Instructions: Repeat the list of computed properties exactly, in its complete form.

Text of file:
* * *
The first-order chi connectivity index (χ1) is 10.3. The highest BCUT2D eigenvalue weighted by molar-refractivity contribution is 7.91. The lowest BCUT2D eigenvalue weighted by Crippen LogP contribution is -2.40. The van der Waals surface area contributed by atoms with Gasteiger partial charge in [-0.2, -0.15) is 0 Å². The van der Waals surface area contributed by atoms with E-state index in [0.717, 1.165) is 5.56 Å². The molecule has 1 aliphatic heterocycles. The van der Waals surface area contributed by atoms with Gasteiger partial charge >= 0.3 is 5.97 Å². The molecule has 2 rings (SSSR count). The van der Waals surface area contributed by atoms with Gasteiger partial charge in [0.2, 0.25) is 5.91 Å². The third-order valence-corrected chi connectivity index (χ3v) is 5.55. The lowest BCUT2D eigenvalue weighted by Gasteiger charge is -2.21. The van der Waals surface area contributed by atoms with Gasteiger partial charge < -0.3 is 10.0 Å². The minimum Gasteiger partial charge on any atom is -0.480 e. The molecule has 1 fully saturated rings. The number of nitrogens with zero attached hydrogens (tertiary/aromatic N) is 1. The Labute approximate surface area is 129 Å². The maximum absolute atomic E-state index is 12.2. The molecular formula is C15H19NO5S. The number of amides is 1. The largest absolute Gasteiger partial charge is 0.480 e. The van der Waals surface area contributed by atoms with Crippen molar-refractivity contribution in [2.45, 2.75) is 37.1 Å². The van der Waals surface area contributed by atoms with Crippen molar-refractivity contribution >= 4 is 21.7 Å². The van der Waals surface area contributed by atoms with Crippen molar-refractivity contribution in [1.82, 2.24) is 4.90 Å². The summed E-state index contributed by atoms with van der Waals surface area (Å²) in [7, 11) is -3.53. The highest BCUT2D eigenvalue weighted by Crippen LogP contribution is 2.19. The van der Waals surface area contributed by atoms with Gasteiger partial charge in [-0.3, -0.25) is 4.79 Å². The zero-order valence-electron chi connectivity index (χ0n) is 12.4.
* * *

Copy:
The first-order chi connectivity index (χ1) is 10.3. The highest BCUT2D eigenvalue weighted by molar-refractivity contribution is 7.91. The lowest BCUT2D eigenvalue weighted by Crippen LogP contribution is -2.40. The van der Waals surface area contributed by atoms with Gasteiger partial charge in [-0.2, -0.15) is 0 Å². The van der Waals surface area contributed by atoms with E-state index in [0.717, 1.165) is 5.56 Å². The molecule has 1 aliphatic heterocycles. The van der Waals surface area contributed by atoms with Gasteiger partial charge >= 0.3 is 5.97 Å². The molecule has 2 rings (SSSR count). The van der Waals surface area contributed by atoms with Gasteiger partial charge in [0.2, 0.25) is 5.91 Å². The third-order valence-corrected chi connectivity index (χ3v) is 5.55. The lowest BCUT2D eigenvalue weighted by Gasteiger charge is -2.21. The van der Waals surface area contributed by atoms with Gasteiger partial charge < -0.3 is 10.0 Å². The minimum Gasteiger partial charge on any atom is -0.480 e. The molecule has 1 fully saturated rings. The number of nitrogens with zero attached hydrogens (tertiary/aromatic N) is 1. The Labute approximate surface area is 129 Å². The maximum absolute atomic E-state index is 12.2. The molecular formula is C15H19NO5S. The number of amides is 1. The largest absolute Gasteiger partial charge is 0.480 e. The van der Waals surface area contributed by atoms with Crippen molar-refractivity contribution in [2.45, 2.75) is 37.1 Å². The van der Waals surface area contributed by atoms with Crippen molar-refractivity contribution >= 4 is 21.7 Å². The van der Waals surface area contributed by atoms with Crippen molar-refractivity contribution in [1.82, 2.24) is 4.90 Å². The summed E-state index contributed by atoms with van der Waals surface area (Å²) in [7, 11) is -3.53. The highest BCUT2D eigenvalue weighted by Crippen LogP contribution is 2.19. The van der Waals surface area contributed by atoms with Gasteiger partial charge in [-0.3, -0.25) is 4.79 Å². The zero-order valence-electron chi connectivity index (χ0n) is 12.4.